Ballon d'Or: Which nation has won the most awards in history?

Ranking the five countries to produce the most Ballon d'Or winners

With the possible exception of mixed martial arts, football, otherwise more commonly known as soccer, is the most popular sport in the world. It is just universal in its concept. 

There are probably 20 or so countries that produce top-quality players, but there are certainly elite-level players belonging to specific countries who are quite clearly head and shoulders above the rest. 

European powerhouses Argentina, Germany and Portugal are just some of the countries which immediately spring to mind. But which nation has produced the most Ballon d'Or winners? Who can lay claim to having the best football players from around the world? 

Here, GIVEMESPORT takes a look at some of the best footballers from the best footballing nations. 

=1. Germany 

Germany is one of only three countries to have won an incredible seven Ballon d'Or trophies and the best place to watch the beautiful game. 

While the German national team has arguably taken a hit since the retirement of Mesut Ozil, Germany remains a top footballing nation and is still one of the best countries out of Europe. 

=1. Franz Beckenbauer (1972, 1976)

=1. Karl-Heinz Rummenigge (1980, 1981)

=2. Gerd Muller (1970)

=2. Lothar Matthaus (1990)

=2. Matthias Sammer (1996)

=1. Netherlands

The Netherlands have also won the Ballon d'Or seven times; however, their success has waned in recent years, thanks in part due to a slump in form at international level.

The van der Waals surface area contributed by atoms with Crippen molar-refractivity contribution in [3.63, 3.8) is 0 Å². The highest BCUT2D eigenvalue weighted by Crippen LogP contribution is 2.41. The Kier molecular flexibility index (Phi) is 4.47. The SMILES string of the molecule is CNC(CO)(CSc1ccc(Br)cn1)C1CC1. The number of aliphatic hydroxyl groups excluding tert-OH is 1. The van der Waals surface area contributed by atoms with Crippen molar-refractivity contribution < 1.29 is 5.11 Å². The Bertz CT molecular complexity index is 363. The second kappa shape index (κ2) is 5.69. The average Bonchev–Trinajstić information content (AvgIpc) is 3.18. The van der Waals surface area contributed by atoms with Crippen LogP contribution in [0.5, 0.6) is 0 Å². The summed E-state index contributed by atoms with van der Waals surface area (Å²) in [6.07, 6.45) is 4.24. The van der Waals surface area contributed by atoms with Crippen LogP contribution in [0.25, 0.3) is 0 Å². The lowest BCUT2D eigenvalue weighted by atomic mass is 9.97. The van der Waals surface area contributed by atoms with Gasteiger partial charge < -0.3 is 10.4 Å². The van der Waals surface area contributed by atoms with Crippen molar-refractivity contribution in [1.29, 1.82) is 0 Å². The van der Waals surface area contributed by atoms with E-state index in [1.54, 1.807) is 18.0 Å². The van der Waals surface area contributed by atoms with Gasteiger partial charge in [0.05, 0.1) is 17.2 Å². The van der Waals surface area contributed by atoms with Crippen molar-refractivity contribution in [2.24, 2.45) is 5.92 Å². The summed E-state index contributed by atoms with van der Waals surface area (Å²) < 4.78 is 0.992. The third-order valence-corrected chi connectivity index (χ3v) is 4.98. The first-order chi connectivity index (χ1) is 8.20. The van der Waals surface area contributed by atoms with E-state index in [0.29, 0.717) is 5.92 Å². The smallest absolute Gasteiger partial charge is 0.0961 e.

=1. Johan Cruyff (1971, 1973, 1974)

=1. Marco van Basten (1988, 1989, 1992)

2. Ruud Gullit (1987)

1=. Portugal

While to many Portuguese football is most commonly associated with former Real Madrid and Manchester United striker Cristiano Ronaldo, who has won the award five times, their academies have been strong for so many years. 

Cristiano Ronaldo won the Ballon d'Or award four times while playing for Real Madrid

1. Cristiano Ronaldo (2008, 2013, 2014, 2016, 2017)

Ronaldo has been awarded the Ballon d'Or five times (one with United and four with Madrid). The 36-year-old, who currently plays for Serie A giants Juventus, is regarded as one of the greatest players of his generation. 

=2. Eusebio da Silva Ferreira (1965) 

=2. Luis Figo (2000)

=2. Argentina

With the likes of Diego Maradona and Lionel Messi originating from its shores, you could argue that Argentina deserves the top spot. 

Sitting comfortably in second place, no player has won the award more than Messi, who became the first Argentinian player to win the Ballon d'Or in 2009. 

Lionel Messi has won the award a record six times while playing for Barcelona.

1. Lionel Messi (2009, 2010, 2011, 2012, 2015, 2019)

The Argentina superstar has won the award a record six times while playing for Barcelona

2=. France

It should come as no surprise that France are currently tied for second place with Kylian Mbappe and N'Golo Kante just two players who could pick up the award in the next couple of years.